Kru People: The Africans Who Vigilantly Refused to Be Captured into Slavery
The first Kroomen to be employed by the British Navy in Simon’s Town arrived on the HMS Melville in 1838. [i] Their date of arrival was telling, having coincided with enslaved people at the Cape experiencing their first breath of freedom. At this time there were two distinct groups of people settled at Sierra Leone. The first group were the indigenous Kru people and the second group, the Settler-Liberians. [ii]
However, these two groups of men were employed by the Navy as one group, under the blanket name of ‘Kroomen’. [iii]
The Indigenous Kru people
Fisherman and canoeists by trade, the Indigenous Kru people lived in little villages along the narrow strip of coast from the Sinoe River to Cape Palmas, amidst the lushness of palm trees and gentle streams. [iv] There were five chief villages, namely the Kruber, Little Kru, Settra Kru, Nana Kru and King Williams Town. Their settlement here dates back to the early 1500’s, where they formed “six dake of patrilineally-related people”, i.e. the Jloh, Kabor, Gbeta, Sasstown, Grand Cess and Five Tribes or Krao. [v] Although they all shared a common language, the original Kru were in fact those of the Five Tribes or Krao dake. [vi] The close interaction of the Krao with shore-living fishermen resulted in them becoming exceptionally skilled at canoeing on the treacherous seas of Liberia. [vii] This activity was absorbed by the other dake and in time they were all generally referred to as Kru, a name which became synonymous with seafaring activities. [viii]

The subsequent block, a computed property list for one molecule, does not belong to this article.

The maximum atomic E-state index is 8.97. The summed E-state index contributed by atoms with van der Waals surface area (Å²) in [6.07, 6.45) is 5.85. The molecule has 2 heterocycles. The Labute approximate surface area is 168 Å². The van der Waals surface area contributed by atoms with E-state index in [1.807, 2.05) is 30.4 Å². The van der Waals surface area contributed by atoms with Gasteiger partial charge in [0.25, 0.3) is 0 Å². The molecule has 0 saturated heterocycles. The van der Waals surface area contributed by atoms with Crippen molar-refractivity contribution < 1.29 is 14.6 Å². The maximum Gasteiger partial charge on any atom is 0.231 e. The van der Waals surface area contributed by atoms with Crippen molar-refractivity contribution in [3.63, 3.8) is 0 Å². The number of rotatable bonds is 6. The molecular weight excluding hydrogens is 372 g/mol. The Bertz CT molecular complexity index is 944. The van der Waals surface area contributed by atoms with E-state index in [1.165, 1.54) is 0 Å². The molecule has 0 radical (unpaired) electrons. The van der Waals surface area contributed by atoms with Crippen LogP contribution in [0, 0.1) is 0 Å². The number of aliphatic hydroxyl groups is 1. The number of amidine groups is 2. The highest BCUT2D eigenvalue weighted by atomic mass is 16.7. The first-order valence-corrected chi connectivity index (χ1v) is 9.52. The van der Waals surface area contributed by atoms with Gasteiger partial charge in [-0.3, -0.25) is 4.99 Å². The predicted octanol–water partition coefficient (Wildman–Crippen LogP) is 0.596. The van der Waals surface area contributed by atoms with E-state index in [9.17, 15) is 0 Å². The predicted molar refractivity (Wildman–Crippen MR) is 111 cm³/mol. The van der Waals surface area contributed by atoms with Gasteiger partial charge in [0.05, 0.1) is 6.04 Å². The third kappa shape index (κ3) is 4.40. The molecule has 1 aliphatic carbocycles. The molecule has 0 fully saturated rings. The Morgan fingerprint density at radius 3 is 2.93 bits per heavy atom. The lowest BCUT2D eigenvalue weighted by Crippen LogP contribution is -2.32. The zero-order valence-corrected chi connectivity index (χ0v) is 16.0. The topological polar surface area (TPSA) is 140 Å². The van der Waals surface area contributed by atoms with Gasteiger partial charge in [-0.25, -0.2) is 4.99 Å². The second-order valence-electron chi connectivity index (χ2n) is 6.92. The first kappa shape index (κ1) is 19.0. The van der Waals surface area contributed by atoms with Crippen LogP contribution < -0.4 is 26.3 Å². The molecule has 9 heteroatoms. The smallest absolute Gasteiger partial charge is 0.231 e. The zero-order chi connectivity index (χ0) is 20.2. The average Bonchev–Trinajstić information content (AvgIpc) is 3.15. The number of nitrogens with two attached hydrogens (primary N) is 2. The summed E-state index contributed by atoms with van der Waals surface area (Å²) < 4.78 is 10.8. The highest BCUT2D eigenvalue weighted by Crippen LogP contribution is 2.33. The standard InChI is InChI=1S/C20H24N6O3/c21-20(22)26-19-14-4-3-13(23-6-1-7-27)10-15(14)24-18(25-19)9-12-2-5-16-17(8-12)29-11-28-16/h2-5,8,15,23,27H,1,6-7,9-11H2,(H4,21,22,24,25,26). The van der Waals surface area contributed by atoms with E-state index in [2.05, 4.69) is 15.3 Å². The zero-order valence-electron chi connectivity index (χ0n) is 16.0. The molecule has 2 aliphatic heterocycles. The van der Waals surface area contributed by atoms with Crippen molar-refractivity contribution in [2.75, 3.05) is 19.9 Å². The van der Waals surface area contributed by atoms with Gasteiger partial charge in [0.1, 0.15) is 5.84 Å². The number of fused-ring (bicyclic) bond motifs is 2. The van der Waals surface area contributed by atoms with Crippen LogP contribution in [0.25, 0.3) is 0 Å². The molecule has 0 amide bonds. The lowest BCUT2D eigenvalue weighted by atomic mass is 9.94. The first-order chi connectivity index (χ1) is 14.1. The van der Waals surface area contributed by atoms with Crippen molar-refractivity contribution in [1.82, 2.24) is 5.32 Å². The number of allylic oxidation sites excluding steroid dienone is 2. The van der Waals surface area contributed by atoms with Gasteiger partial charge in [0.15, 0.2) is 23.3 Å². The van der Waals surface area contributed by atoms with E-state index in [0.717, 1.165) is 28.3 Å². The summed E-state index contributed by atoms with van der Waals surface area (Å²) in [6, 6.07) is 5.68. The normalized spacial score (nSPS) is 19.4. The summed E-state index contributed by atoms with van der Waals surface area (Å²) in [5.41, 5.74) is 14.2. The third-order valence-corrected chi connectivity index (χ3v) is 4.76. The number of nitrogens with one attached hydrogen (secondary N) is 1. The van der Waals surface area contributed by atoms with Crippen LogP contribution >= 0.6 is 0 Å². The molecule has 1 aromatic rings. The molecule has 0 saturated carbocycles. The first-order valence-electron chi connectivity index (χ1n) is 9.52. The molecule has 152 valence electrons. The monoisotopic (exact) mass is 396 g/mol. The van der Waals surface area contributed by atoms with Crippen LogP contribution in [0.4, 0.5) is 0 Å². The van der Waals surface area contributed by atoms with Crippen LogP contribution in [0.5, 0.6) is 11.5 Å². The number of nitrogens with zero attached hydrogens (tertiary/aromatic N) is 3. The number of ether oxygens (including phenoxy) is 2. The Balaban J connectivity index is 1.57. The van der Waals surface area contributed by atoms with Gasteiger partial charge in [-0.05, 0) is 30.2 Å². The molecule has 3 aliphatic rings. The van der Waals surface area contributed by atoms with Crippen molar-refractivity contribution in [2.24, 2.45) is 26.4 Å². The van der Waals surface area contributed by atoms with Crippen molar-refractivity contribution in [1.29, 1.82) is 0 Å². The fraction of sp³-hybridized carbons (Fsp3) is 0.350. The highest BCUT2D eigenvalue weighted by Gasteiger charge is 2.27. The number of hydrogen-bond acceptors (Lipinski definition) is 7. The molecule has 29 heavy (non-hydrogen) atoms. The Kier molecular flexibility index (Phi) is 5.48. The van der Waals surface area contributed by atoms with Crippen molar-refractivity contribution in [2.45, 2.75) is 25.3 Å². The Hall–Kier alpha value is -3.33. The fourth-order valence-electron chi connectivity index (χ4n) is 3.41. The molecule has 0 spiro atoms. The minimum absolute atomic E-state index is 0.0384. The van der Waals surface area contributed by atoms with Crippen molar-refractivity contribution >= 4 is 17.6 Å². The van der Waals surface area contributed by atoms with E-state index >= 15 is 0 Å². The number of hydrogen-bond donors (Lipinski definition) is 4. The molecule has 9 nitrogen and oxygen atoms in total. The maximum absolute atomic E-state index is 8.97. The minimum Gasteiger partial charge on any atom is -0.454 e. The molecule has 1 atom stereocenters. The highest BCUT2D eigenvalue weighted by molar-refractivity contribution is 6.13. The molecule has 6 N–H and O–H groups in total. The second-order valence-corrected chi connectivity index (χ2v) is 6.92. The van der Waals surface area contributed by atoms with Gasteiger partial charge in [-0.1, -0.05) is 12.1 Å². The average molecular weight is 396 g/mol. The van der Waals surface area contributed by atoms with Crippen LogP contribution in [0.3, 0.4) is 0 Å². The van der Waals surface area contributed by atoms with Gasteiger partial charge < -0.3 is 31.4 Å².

The village of Settra Kru in particular was described as being “superior to any other native settlement on the coast” with the people being “the best informed, most intelligent and finest in personal appearance”. [ix]
In 1847 the whole of this coastal area became absorbed into the State of Liberia, however due to the distance between the Liberian Government based in Monrovia and these outlying areas, it was some time before the power of Monrovia was felt by the Kru people. [x]
– See more at: http://www.sahistory.org.za/archive/west-african-kroomen-and-their-link-simons-town-joline-young
The Kru people are indigenous to Liberia and the Ivory Coast. Kru were most known for seafaring and their strong resistance to capture by European enslavers in the Transatlantic slave trade. The Kru would fight vehemently and even take their own lives before surrendering to enslavement. Because of their tenacity, they were labeled as difficult and less valuable in the slave trade.
Apart from their strength in resistance, the Kru were known for their ability to effortlessly navigate the seas. Their skills in both canoeing and surfing the strong ocean currents brought upon much recognition which later afforded them work onBritish merchant and warships in the 1700s. Currently the Kru account for 7% of the Liberian population.